Ichsani Wheeler and Tom Hengl – Everyone has the right and the data to know what is happening on our planet

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Ichsani Wheeler and Tom Hengl, two of the greatest scientists behind EnvirometriX and OpenGeoHub, discuss open data and open source solutions and how they will help the world come up with real solutions. They also tackle the crucial role of farmers and data analysis in our transition to a sustainable but profitable regenerative agriculture. 

Tom and Ichsani are the co-founders of envirometriX, a deep tech group helping businesses & organisations to find the right balance between satellites and samples, and OpenGeoHub, an independent not-for-profit research foundation promoting Open Source and Open Data solutions. They provide solutions & training in cutting-edge open geospatial data & services. Their expertise lies in combining remote sensing with ground data for monitoring essential biodiversity variables at scale.

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Terabytes of data are collected by satellites and remote sensing every day, but what is needed to turn those into decisions? How do we look back from 20 to 40 years ago, and how do we make predictions 20 to 40 years into the future? What do we need if we really want to revegetate the Earth with trees, plants, animals, and more life? 

Raw Data Isn’t Enough  

According to Tom, there are  different levels of data, and the raw data coming fresh from satellites is only the initial level. In order for the data to make sense and be useful in decision making, it needs to undergo processes such as correction before it becomes ready for analysis. Hence, the data could only make sense if it comes with analysis. The concept of data analysis is similar to how Google Maps work—when a user tries to locate a specific place, the user not only gets where the place is, the app also provides other related services such as navigation assistance, route options, etc.  

“The problem is that there’s more and more data, but we have less and less capacity to turn it into decisions.” – Tom Hengl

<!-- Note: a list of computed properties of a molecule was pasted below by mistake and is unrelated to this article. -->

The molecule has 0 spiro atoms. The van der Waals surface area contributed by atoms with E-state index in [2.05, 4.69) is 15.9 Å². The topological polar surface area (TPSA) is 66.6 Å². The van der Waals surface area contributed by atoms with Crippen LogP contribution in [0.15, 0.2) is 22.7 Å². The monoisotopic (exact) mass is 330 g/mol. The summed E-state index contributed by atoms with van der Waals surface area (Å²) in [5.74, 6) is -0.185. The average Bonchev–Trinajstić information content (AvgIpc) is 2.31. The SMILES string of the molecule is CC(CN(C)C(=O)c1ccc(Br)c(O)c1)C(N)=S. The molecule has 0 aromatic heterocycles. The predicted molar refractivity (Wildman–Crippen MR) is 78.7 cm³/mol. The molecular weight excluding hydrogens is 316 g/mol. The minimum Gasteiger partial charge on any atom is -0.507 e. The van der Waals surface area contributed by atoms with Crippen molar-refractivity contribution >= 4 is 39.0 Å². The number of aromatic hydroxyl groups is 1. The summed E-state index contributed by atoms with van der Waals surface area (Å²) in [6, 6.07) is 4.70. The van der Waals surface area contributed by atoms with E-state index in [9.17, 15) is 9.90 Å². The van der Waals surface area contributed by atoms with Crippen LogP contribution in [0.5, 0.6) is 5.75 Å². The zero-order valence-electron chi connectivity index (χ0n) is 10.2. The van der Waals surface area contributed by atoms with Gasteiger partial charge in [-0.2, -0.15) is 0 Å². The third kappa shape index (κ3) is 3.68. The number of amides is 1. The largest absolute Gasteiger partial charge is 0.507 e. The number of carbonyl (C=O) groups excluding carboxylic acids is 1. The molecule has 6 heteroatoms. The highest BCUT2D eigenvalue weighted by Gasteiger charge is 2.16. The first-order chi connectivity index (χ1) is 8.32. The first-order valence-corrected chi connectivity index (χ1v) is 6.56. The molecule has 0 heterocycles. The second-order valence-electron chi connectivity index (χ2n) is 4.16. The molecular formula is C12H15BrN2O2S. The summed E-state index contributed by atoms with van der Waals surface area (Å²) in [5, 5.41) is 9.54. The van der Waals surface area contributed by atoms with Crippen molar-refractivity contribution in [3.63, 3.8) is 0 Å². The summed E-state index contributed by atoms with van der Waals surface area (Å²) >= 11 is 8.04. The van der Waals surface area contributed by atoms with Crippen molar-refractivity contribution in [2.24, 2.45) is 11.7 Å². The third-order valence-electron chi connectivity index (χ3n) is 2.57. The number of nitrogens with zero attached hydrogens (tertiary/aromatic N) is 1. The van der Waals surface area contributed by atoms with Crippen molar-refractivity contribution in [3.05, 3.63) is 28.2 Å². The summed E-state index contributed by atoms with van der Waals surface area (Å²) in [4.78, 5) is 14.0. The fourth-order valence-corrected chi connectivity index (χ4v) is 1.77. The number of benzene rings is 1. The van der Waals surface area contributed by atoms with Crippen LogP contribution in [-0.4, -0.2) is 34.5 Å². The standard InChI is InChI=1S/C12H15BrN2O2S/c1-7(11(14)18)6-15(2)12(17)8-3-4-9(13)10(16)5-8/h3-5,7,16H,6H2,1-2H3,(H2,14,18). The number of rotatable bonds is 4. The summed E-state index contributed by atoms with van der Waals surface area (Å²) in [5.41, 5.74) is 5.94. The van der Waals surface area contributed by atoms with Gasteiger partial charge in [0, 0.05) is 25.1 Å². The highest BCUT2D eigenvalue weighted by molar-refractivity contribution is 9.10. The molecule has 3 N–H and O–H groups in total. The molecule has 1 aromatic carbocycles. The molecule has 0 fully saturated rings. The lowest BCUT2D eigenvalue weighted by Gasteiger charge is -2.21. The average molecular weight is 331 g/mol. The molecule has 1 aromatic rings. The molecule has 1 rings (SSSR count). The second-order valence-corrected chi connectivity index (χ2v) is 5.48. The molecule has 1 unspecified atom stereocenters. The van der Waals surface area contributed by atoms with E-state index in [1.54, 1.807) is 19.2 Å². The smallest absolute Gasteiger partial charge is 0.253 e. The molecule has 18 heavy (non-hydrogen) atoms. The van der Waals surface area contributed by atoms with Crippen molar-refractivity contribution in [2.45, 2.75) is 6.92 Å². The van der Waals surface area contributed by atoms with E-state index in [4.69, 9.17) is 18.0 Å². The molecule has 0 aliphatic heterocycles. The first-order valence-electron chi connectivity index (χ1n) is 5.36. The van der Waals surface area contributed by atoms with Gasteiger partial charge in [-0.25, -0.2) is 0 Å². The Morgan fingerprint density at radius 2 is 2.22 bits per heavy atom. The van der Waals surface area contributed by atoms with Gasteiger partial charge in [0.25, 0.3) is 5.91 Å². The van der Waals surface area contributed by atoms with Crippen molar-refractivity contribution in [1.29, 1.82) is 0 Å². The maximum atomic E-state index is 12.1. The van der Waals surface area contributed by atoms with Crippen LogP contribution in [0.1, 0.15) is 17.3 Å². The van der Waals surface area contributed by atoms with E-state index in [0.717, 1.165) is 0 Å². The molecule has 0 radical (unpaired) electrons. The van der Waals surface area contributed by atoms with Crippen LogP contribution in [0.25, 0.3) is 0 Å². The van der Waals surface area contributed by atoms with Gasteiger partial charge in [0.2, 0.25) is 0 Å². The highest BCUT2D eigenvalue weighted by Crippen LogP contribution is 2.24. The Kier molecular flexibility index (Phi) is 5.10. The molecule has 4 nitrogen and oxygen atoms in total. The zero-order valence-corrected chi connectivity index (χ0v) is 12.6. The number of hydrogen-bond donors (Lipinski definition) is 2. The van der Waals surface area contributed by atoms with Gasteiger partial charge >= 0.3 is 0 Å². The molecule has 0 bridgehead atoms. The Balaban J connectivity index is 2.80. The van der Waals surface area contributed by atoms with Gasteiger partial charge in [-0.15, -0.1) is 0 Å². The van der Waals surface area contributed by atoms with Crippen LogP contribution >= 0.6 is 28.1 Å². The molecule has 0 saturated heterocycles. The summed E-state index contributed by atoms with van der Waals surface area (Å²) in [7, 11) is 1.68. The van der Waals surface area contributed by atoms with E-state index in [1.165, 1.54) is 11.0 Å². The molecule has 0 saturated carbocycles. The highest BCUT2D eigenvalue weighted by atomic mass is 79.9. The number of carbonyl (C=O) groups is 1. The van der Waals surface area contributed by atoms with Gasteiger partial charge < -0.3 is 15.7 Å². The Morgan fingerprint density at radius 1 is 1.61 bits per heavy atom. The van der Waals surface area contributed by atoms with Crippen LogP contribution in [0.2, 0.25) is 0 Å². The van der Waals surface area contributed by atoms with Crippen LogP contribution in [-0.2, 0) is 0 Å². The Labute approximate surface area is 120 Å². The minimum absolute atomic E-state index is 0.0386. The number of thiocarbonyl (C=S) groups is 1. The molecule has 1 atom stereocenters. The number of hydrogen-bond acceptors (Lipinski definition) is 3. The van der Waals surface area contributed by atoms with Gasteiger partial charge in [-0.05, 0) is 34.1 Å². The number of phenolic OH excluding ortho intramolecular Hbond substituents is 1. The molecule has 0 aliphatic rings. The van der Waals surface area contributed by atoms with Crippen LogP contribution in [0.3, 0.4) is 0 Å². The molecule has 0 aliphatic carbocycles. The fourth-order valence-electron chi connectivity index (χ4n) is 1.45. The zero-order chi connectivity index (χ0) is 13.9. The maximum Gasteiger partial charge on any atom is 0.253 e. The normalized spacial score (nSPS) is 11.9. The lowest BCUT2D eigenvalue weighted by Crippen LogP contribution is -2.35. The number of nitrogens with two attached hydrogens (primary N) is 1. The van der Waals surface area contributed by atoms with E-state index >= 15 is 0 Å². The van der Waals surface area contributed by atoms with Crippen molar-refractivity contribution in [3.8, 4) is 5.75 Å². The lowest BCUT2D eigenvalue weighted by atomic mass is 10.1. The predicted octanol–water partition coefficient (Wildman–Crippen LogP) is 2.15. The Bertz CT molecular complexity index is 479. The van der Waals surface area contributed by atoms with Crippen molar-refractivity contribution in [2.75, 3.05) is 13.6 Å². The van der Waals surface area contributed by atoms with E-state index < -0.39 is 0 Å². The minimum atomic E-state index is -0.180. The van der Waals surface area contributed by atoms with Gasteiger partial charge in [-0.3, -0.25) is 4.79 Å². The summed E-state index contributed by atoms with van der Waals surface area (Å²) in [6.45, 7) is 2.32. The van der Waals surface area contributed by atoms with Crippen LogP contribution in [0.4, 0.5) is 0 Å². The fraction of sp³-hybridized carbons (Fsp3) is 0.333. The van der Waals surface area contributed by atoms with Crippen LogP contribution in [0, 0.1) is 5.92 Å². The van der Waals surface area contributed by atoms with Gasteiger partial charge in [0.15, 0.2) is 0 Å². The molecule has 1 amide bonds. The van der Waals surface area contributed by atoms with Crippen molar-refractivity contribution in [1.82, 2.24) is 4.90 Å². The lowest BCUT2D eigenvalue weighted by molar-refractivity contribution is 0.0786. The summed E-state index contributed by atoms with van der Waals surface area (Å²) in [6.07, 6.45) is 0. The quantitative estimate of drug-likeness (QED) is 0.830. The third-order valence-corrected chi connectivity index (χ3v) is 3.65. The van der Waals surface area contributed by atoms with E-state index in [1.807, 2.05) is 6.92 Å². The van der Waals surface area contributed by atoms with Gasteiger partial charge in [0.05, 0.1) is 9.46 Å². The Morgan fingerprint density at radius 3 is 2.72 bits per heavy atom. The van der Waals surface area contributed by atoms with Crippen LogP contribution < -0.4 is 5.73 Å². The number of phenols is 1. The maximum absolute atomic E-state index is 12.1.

Data Accessible to All  

If the data is out in the open for everyone to access, many (especially farmers) can explore and take action. One good example is Amazon’s data being released in public around 2005, which resulted in better landscapes that can be proven by the most current we have now. Tom and Ish attribute this improvement to the collaborative effort among farmers and other stakeholders that have access to the data and therefore can share their best regenerative agriculture practices. 

“What we’re trying to enable is every farmer to do their own on farm experimentation, and to be able to have a system that gives them near real time feedback, not specifically on their practices, but just from the point of view of the ecosystem.” – Ish Wheeler

Al Gore, ESA, and OpenGeoHub  

While open data triggers numerous potential on regeneration and sustainability, it also serves profitability. Tom confirmed this through the stories of Al Gore pushing for government-paid data to be released in public and the European Space Agency (ESA) releasing their data in open license. Releasing the data helped many companies grow, which in return provide an economic return. 
OpenGeoHub takes part in helping startups  and other businesses by providing tutorials for complex data analysis. 

“We won’t succeed if it’s just one business trying to eat everything, and own all the things.” – Ish Wheeler 

Focusing on What Matters 

Tom remarks how important it is for those gathering data (especially the very successful ones) that profitability should not directly come from data itself. It should be coming from making use of the data in restoring land, combating climate, making people’s lives better, and other bigger impacts. Hence, data should be made open to be utilized by everyone interested in the space, regardless if  the data will be used in scale, by a farmer with a 30-meter land, by government offices, or by potential startup companies wanting to make a difference. 

“If you do good service, and if you do something good, you know, you should be rewarded for that.” – Tom Hengl

Other Points Discussed 

Koen, Tom, and Ish also talked about the following: 

  • How we can see something changed, but we have no means of knowing why—it’s people in the landscape who could do this job;
  • Having the highest quality training data is key in machine learning;
  • How we don’t have time to do all of the scientific field studies on the new regenerative methods;
  • The triangle between business, politics, and science;
  • Scaled implementation;
  • Investing in technology and knowledge transfer;
  • Investing in ecosystem services.

To know more about Tom Hengl, Ish Wheeler, EnvirometriX and OpenGeoHub, download and listen to this episode. 

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